Loabinfaru is a tragic story of the star-crossed lovers – Sanfa, the prettiest girl in Ihuvanfushi Island* (Northernmost part of the Maldives) and Moosa, the most eligible bachelor in Addu Atoll (Southernmost part of the Maldives).
Ifemelu and Obinze are young and in love when they depart military-ruled Nigeria for the West. Beautiful, self-assured Ifemelu heads for America, where despite her academic success, she is forced to grapple with what it means to be black for the first time. Quiet, thoughtful Obinze had hoped to join her, but with post-9/11 America closed to him, he instead plunges into a dangerous, undocumented life in London. Fifteen years later, they reunite in a newly democratic Nigeria, and reignite their passion—for each other and for their homeland.
source – chimamanda.com
Apat na bata, apat na kwento ng pagharap sa mga katotohanan at kasinungalingan ng buhay.
Kung alam lang nila.
In Gabriela Lee’s first book, Instructions on How to Disappear and other stories, she has meticulously and intelligently reworked numerous genre tropes. Set in future manila, a gleaming metropolis where one’s paranoia may not be exactly unfounded and whose lashing sings tribute to Philip K. Dick, “Stations” takes on the ethical trappings of high technology adoption. “August Moon” relies on a succession of flashbacks to uncover, as well as obscure, the eventual doom of a woman who deems herself a “good wife,” while “Eyes as Wide as the Sky” depicts a post-war world – scorched yet not wholly devoid of hope. These stories insist on the unreal becoming the real, the rational melding with the irrational, familiarity breeding strangeness. An impressive debut.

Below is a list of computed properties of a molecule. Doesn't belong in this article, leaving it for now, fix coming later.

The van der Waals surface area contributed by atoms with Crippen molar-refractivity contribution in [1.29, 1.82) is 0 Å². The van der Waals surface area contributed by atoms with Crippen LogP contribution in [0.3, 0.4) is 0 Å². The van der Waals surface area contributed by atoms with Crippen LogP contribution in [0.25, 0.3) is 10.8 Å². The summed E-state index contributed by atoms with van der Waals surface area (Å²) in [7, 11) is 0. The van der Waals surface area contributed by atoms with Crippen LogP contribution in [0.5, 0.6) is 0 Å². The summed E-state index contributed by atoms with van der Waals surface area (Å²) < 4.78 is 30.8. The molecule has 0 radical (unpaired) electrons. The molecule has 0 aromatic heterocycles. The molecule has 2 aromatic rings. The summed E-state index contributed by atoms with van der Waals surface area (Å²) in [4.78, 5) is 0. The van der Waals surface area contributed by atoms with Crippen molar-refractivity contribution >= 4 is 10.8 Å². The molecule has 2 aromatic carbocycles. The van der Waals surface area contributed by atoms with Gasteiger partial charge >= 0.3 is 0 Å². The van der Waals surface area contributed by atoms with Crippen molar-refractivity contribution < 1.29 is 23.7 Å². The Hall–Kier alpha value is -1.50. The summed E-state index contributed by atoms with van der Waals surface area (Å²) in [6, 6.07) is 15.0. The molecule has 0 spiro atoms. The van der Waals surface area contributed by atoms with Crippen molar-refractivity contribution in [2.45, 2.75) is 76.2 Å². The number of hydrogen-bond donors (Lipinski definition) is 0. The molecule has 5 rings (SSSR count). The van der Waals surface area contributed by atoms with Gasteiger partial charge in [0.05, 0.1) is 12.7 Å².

– Kristine Ong Muslim, author of Age of Blight Continue reading “Instructions on How to Disappear by Gabriela Lee”
For Marie-Laure, blind since the age of six, the world is full of mazes. The miniature of a Paris neighbourhood, made by her father to teach her the way home. The microscopic layers wihin the invaluable diamond that her father guards in the Museum of National History. The walled city by the sea, where the father and daughter take refuge when the Nazis invade Paris. And a future which draws her ever closer to Werner, a German orphan, destined to labour in the mines until a broken radio fills his life with possibility and brings him to the notice of the Hitler Youth.
Just after midnight, the famous Orient Express is stopped in its tracks by a snowdrift. By morning, the millionaire Simon Ratchett lies dead in his compartment, stabbed a dozen times, his door locked from the inside. One of his fellow passengers must be the murderer.
Isolated by the storm and with a killer in their midst, detective Hercule Poirot must find the killer amongst a dozen of the dead man’s enemies, before the murderer decides to strike again…
The Sympathizer is a blistering exploration of identity, politics and America, wrought in electric prose. The narrator, a Vietnamese army captain, is a man of divided loyalties, a half-French, half-Vietnamese communist sleeper agent in America after the end of the Vietnam War. A powerful story of love and friendship, and a gripping espionage novel, The Sympathizer examines the legacy of the Vietnam War in Literature, film and the wars we fight today. Continue reading “Book Review : The Sympathizer by Viet Thanh Nguyen”
A man thrown backwards by the heartbreak goes in search of an artifact that could unsettle history. A woman carries her husband to a doctor in a suitcase. A Canadian senator begins a new life in a new country, in a company of a chimp called Odo.